Saturday, 1 March 2014
What Ruins a Story? (Part 1?)
First and foremost: inconsistent tone. This is something I commented on in detail when I talked about The Final Empire last year, and that book remains one of my prime examples of how fudging your tone can completely take readers out of a story. When I read books, I like to understand what I'm getting into. I don't mean that in an "I want everything to be predictable and boring" sense, but when you enter into a narrative you need to understand certain rules about how the story is going to work. You don't expect a pie-in-the-face gag half way through Schindler's List, and you don't expect disturbingly harrowing drama while watching a Disney movie. That's because those stories have consistent tones; they let you know what to expect, what to feel, and what frame of mind you need to be in to enjoy them. It's as much in the author's interest as the reader's to establish some grounding expectations about their work, and when those expectations start to conflict with story developments further down the line, you start running into big, big problems.
When you find yourself asking questions like "Wait, why did that happen?" or "How does that make any sense now?" then it's often telling of a divergence in tone or internal logic, often caused by a lazy writer throwing ideas out there without much consideration for their impact on the story. This for me is the worst way a story can be ruined, because it doesn't just disappoint the reader or leave them feeling upset; it kills their emotional investment in the narrative entirely.
I talked as well a year ago about my reaction to the ending of The Hunger Games, and how unsatisfied I was with the direction the author chose to go with that story. However, what happens at the end of Mockingjay is infinitely preferable to what turned me off The Final Empire. My reaction to Mockingjay was an emotional one. I had become invested in the characters and the story, and I cared about them enough that the ending made me even more emotional about how it played out, even if it was in an unsatisfying way. I think I mention in that previous post how I didn't think the ending was necessarily bad or poorly done, but that it simply wasn't appropriate for a series like The Hunger Games. If nothing else, that book at least left me with an emotional response when it finished.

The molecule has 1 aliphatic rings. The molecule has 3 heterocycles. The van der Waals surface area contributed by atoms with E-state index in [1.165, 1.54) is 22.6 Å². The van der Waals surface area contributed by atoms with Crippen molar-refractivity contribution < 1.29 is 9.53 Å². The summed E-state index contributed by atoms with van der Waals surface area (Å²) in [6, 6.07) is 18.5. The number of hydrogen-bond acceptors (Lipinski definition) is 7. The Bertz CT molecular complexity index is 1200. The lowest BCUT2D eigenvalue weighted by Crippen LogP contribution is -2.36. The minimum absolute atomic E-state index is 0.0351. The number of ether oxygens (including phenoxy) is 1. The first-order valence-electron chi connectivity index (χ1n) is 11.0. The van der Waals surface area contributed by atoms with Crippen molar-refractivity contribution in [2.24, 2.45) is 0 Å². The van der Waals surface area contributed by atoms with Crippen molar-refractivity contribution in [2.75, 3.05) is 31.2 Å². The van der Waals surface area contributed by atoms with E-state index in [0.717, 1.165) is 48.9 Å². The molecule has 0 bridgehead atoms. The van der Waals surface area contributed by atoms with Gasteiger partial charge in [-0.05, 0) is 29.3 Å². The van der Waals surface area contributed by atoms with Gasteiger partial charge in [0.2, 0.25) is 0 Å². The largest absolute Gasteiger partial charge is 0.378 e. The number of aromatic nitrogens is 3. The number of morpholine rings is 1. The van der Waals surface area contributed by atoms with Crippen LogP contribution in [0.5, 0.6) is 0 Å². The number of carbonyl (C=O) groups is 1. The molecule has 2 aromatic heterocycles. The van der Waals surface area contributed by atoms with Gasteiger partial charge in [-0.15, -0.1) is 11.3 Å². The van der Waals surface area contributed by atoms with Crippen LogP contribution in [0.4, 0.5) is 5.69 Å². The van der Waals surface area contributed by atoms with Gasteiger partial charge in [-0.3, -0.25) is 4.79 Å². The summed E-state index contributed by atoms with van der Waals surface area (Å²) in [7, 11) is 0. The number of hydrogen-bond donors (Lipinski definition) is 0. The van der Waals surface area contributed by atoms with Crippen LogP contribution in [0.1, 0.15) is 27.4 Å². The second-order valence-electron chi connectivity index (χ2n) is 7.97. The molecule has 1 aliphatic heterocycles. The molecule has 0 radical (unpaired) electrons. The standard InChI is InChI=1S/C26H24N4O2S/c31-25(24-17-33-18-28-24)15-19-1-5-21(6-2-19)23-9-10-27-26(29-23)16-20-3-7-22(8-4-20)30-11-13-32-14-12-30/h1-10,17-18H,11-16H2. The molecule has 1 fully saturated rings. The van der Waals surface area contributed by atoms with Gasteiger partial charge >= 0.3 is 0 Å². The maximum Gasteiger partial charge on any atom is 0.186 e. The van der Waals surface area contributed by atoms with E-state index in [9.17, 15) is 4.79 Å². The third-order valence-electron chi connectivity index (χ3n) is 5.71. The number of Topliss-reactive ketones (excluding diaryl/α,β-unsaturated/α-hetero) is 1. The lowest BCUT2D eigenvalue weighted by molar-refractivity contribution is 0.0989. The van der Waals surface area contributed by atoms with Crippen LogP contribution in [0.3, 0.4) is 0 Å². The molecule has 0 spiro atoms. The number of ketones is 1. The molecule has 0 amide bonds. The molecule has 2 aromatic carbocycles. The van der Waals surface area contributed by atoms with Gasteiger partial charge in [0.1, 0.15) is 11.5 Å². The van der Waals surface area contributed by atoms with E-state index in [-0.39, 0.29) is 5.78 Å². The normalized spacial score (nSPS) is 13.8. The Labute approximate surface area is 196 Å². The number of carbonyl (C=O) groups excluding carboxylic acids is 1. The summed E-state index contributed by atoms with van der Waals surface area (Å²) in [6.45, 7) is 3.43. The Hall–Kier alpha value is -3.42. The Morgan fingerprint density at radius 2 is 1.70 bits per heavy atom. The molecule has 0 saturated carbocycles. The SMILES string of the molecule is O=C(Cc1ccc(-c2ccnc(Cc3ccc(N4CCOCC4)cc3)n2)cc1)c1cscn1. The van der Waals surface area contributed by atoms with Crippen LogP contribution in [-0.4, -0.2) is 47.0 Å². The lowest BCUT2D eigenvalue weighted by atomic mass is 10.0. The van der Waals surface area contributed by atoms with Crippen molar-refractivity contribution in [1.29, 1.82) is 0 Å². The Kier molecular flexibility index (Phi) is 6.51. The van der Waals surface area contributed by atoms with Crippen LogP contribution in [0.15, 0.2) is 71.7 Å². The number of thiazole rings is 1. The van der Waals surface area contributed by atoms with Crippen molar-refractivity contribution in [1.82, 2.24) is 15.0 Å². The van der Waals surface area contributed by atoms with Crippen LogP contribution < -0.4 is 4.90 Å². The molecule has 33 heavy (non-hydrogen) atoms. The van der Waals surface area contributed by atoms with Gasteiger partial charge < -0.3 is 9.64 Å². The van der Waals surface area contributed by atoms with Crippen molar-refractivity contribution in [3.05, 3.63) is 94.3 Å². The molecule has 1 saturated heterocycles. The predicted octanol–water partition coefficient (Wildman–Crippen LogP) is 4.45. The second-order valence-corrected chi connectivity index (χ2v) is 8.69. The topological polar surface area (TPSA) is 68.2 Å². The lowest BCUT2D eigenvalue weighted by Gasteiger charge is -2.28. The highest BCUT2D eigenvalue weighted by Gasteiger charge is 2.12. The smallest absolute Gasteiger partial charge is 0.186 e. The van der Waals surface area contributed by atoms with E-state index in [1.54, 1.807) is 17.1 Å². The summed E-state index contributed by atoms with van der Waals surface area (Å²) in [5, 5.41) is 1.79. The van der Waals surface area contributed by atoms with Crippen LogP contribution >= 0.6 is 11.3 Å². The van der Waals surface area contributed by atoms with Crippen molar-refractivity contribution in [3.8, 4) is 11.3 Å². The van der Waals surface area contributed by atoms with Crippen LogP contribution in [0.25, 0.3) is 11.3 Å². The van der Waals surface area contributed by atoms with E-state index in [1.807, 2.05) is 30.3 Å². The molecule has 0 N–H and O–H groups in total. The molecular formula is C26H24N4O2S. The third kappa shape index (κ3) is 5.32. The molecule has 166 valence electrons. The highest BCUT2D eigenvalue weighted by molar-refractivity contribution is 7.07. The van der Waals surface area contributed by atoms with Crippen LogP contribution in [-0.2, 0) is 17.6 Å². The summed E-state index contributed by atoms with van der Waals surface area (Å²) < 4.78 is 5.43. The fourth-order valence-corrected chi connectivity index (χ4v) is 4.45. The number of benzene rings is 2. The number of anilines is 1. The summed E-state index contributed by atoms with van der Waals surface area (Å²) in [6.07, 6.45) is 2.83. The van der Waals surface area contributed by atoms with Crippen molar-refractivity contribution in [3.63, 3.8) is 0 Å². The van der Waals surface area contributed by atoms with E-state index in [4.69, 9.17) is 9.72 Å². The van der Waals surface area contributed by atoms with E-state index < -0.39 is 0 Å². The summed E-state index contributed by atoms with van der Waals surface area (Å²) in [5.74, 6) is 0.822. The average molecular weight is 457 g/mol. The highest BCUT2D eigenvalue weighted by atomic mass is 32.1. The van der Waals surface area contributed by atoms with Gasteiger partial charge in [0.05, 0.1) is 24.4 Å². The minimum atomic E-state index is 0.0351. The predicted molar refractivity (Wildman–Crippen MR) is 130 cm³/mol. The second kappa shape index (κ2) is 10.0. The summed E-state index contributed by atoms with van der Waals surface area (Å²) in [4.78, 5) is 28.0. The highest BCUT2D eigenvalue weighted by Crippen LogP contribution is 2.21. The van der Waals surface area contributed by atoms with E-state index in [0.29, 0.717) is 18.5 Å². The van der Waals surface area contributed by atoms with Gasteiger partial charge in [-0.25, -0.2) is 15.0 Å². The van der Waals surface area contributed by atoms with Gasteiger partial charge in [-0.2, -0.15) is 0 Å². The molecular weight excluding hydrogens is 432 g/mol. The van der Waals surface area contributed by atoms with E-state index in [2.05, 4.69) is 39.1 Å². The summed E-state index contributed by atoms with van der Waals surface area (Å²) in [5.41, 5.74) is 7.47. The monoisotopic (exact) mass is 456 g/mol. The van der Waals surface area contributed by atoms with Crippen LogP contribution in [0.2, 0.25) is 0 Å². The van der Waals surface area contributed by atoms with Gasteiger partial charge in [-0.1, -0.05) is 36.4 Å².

The Final Empire turned me off in a very different way. Because the tone shifted so jarringly a few chapters in it caused all of my emotional investment in the story to evaporate. I put down that book and stopped reading because I just didn't care any more. It was some bizarre blend of silly, cheesy action mixed with the grim and gritty trappings of dark fantasy, a combination that did not mesh at all in my mind. I didn't understand the tone or what kind of mindset I had to approach the story with to enjoy it any more, and it ruined the book for me. While Mockingjay left me upset at the direction of the story, all The Final Empire managed was to make me frustrated with the author.
So! Moving on from my number one pet peeve, another thing that bothers me is when a story becomes tedious and predictable, usually be re-using the same tropes and conflicts over and over again. While I love a well-structured story that hits all the points of pacing like it's been planned out on a spreadsheet, what I don't like is when an author employs the exact same emotional tricks repeatedly and assumes they'll still have just as much impact as the first time around. This falls into the same ballpark of killing a story by means of killing the reader's interest in it. One particular book I've been reading recently is a well-polished, interesting, structurally sound novel that hits all of the right points on paper, but falls into the trap of retelling the same series of events over and over again with a slightly different coating of paint and no evolving emotional context to make them meaningful in the larger narrative.
Generally speaking, the hero and heroine run into a problem (almost always bad guys chasing them), panic, and are then helped out by supporting characters appearing out of the blue and assisting them for a handful of chapters, before disappearing and leaving the two protagonists to repeat the same process all over again like clockwork.
The pacing and writing is usually just fine, and these scenes were gripping the first couple of times around, but after a certain point they started to become tedious, because nothing was changing other than the superficial details. It's the same series of events over and over again, and it quickly becomes tiresome.
The reason I'm not the largest fan of the Game of Thrones series stems from a similar logic (although I should add the caveat that I don't consider those books to be bad at all, just not to my tastes). The way viewpoint characters were used to guide certain elements of the story, and the routinely dismal tone, eventually led me to a place where the "unpredictability" of the story became predictable and tedious, and my emotional investment gradually evaporated until I stopped reading part way through book three.
Phew, this post is already turning into a long one, so I think I'll wrap it up for now! Expect a Part 2 to come at some point, since there's still more stuff I can talk about when it comes to "what ruins a story". The two points mentioned above are definitely a couple of the biggies for me, not necessarily because they're the most damning, but because they're the ones that I usually find cropping up a lot in stories that are otherwise well-told and engaging. There's nothing worse than a story that looks pretty at first glance, only for the blemishes to become more and more apparent as you read on until it spoils the whole thing.